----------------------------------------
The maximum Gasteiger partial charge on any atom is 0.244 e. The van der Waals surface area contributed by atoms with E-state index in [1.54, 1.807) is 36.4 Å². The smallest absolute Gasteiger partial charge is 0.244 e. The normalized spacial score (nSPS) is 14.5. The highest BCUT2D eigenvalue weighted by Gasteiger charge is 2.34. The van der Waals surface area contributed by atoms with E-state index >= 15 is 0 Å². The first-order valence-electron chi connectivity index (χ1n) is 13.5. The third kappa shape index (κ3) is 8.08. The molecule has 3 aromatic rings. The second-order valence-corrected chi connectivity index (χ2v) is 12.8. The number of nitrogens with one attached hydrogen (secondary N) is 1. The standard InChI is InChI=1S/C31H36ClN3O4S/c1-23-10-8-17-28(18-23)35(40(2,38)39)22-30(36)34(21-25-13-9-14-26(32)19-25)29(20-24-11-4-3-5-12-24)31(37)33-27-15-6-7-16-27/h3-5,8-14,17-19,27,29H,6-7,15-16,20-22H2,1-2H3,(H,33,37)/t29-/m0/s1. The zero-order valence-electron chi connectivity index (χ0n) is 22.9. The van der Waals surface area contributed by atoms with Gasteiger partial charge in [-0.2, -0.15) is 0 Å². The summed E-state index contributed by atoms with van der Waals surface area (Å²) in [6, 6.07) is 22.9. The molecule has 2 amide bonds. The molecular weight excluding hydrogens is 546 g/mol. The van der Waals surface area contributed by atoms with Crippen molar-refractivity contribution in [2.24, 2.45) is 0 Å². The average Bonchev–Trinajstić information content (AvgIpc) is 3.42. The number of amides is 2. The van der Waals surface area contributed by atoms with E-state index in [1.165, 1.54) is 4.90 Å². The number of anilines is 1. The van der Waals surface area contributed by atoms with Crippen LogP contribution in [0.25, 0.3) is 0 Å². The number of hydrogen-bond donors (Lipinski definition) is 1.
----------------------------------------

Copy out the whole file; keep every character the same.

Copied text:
The maximum Gasteiger partial charge on any atom is 0.244 e. The van der Waals surface area contributed by atoms with E-state index in [1.54, 1.807) is 36.4 Å². The smallest absolute Gasteiger partial charge is 0.244 e. The normalized spacial score (nSPS) is 14.5. The highest BCUT2D eigenvalue weighted by Gasteiger charge is 2.34. The van der Waals surface area contributed by atoms with E-state index >= 15 is 0 Å². The first-order valence-electron chi connectivity index (χ1n) is 13.5. The third kappa shape index (κ3) is 8.08. The molecule has 3 aromatic rings. The second-order valence-corrected chi connectivity index (χ2v) is 12.8. The number of nitrogens with one attached hydrogen (secondary N) is 1. The standard InChI is InChI=1S/C31H36ClN3O4S/c1-23-10-8-17-28(18-23)35(40(2,38)39)22-30(36)34(21-25-13-9-14-26(32)19-25)29(20-24-11-4-3-5-12-24)31(37)33-27-15-6-7-16-27/h3-5,8-14,17-19,27,29H,6-7,15-16,20-22H2,1-2H3,(H,33,37)/t29-/m0/s1. The zero-order valence-electron chi connectivity index (χ0n) is 22.9. The van der Waals surface area contributed by atoms with Gasteiger partial charge in [-0.2, -0.15) is 0 Å². The summed E-state index contributed by atoms with van der Waals surface area (Å²) in [6, 6.07) is 22.9. The molecule has 2 amide bonds. The molecular weight excluding hydrogens is 546 g/mol. The van der Waals surface area contributed by atoms with Crippen molar-refractivity contribution in [2.24, 2.45) is 0 Å². The average Bonchev–Trinajstić information content (AvgIpc) is 3.42. The number of amides is 2. The van der Waals surface area contributed by atoms with E-state index in [1.165, 1.54) is 4.90 Å². The number of anilines is 1. The van der Waals surface area contributed by atoms with Crippen LogP contribution in [0.25, 0.3) is 0 Å². The number of hydrogen-bond donors (Lipinski definition) is 1.